This decision gives health care providers and patients a powerful tool against recalcitrant insurers.  First United will likely seek to bring this issue before the Court of Appeals, and we may see a definitive ruling from New York’s highest court on this important issue. 

United States Provides Supreme Court With Its View of False Claims Act Pleading Standard

Posted in Fraud and Abuse and Stark, Litigation, OMIG and OIG

On Tuesday, the United States filed an Amicus Curiae Brief on a closely watched petition for certiorari.  The Department of Justice articulated the government’s view of the proper standard for pleading fraud in a False Claims Act case.  The petition in United States ex rel. Nathan v. Takeda Pharms. N. Am. asked the Court to resolve the Circuit conflict on whether an FCA relator must identify specific false claims with particularity to satisfy the pleading requirement of Fed. R. Civ. P. 9(b).  The government’s brief ultimately argued that the Supreme Court should deny certiorari and let the lower courts continue to hash this issue out. 

In Nathan, the relator alleged the defendant company promoted one of its drugs for off-label uses, and argued that allegations of a fraudulent scheme supporting the inference that false claims were presented to the government is sufficient.  The Fourth Circuit affirmed the dismissal of the complaint, holding that when a defendant’s actions “could have led, but need not necessarily have led, to the submission of false claims, a relator must allege with particularity that specific false claims were presented to the government for payment.”  Nathan, 707 F.3d 451 (4th Cir. 2013). 

Relator filed a petition for certiorari, arguing that the Supreme Court should resolve a split among the Circuits.  The FCA requires a false claim for payment to the government; it is not enough to simply allege a fraudulent scheme.  Some courts have therefore held that particular allegations of the false claims presented to the government are necessary, something often not within relator’s knowledge.  Other courts have found details of a fraudulent scheme and reliable indicia leading to an inference that claims were submitted to be sufficient. 

The Supreme Court raised speculation that it would take this case in October 2013, when it asked the United States to file a brief stating the government position.  The United States had previously declined to intervene.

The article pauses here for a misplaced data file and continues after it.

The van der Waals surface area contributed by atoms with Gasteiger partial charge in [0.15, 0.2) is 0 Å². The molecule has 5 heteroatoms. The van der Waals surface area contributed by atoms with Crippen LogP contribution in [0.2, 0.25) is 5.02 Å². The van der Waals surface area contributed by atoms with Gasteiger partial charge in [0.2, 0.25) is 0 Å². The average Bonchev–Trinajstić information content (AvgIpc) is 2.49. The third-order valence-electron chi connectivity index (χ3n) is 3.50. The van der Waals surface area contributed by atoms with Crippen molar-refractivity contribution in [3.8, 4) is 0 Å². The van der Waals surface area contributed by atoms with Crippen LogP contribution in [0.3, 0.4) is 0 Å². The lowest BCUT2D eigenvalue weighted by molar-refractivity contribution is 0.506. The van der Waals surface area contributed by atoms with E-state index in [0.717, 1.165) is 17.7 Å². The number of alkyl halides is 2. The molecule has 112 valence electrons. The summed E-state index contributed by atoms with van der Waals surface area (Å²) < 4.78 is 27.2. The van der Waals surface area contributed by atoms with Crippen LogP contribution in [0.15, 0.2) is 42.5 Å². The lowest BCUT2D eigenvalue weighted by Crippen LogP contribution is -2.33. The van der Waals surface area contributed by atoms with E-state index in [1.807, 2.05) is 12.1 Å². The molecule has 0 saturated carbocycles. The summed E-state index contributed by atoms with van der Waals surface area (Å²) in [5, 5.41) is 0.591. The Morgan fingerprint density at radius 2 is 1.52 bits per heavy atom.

The government’s brief recognized that there is a split in the Circuits, with some courts having a per se rule requiring specific allegations of particular false claims.  The government argued that this approach is wrong, and that the correct rule is that “a qui tam complaint satisfies Rule 9(b) if it contains detailed allegations supporting a plausible inference that false claims were submitted to the government, even if the complaint does not identify specific requests for payment.” 

The government concluded, however, that the Court should deny the petition, for a few reasons.  First, it argued that the complaint was dismissed below not just for lack of specificity, but also for lack of plausibility, so the case should not go forward under any 9(b) standard.  Also, even in Circuits holding to the per se view, the government found cases taking a more relaxed view, so it argued that the disagreement among the lower courts is uncertain and needs further development. 

On why the per se rule is wrong, the government referenced the role Congress intended relators to play in the detection and remediation of fraud against the United States, and argued that a rigid rule hinders that role.  The government also noted that it has any needed claim information, so a per se rule improperly attaches dispositive significance to the relator’s awareness of details that are already known to the government.  This highlights the fact that a per se rule requiring particularity of claim information is typically not a problem for the government when it intervenes, since it has the claim information.  It is more a problem for the relator in a declined case.  This could be one reason that the government does not see a strong need for the Supreme Court to decide this issue, in addition to possible concerns that a ruling could sweep broadly to other FCA issues.   

The Supreme Court now has the government’s position on the proper pleading standard.  The United States does not want the Supreme Court to grant certiorari, but False Claims Act practitioners will be watching closely to see if the Justices decide that they do want to take the case and decide the Circuit split.

HHS-OIG 2014 Work Plan Focuses On Health Insurance Transitions

Posted in Audit and Compliance, Fraud and Abuse and Stark, Medicaid and Medicare, OMIG and OIG, Regulatory Issues